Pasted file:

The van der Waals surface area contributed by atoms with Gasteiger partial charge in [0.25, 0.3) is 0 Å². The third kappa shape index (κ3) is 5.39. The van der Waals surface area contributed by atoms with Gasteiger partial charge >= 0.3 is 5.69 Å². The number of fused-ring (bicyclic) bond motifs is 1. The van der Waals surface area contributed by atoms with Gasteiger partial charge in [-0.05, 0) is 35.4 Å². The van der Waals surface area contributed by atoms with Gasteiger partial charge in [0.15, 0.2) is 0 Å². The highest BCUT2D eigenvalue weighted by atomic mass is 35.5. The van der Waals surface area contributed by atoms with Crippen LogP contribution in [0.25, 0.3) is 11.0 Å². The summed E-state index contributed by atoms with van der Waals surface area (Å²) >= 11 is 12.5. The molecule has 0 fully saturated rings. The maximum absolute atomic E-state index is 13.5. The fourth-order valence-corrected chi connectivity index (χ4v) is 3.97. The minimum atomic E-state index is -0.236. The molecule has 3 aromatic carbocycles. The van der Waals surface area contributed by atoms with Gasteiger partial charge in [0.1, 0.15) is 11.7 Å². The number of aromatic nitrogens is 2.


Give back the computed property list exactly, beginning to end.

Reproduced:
The van der Waals surface area contributed by atoms with Gasteiger partial charge in [0.25, 0.3) is 0 Å². The third kappa shape index (κ3) is 5.39. The van der Waals surface area contributed by atoms with Gasteiger partial charge >= 0.3 is 5.69 Å². The number of fused-ring (bicyclic) bond motifs is 1. The van der Waals surface area contributed by atoms with Gasteiger partial charge in [-0.05, 0) is 35.4 Å². The van der Waals surface area contributed by atoms with Gasteiger partial charge in [0.15, 0.2) is 0 Å². The highest BCUT2D eigenvalue weighted by atomic mass is 35.5. The van der Waals surface area contributed by atoms with Crippen LogP contribution in [0.25, 0.3) is 11.0 Å². The summed E-state index contributed by atoms with van der Waals surface area (Å²) >= 11 is 12.5. The molecule has 0 fully saturated rings. The maximum absolute atomic E-state index is 13.5. The fourth-order valence-corrected chi connectivity index (χ4v) is 3.97. The minimum atomic E-state index is -0.236. The molecule has 3 aromatic carbocycles. The van der Waals surface area contributed by atoms with Gasteiger partial charge in [0.1, 0.15) is 11.7 Å². The number of aromatic nitrogens is 2.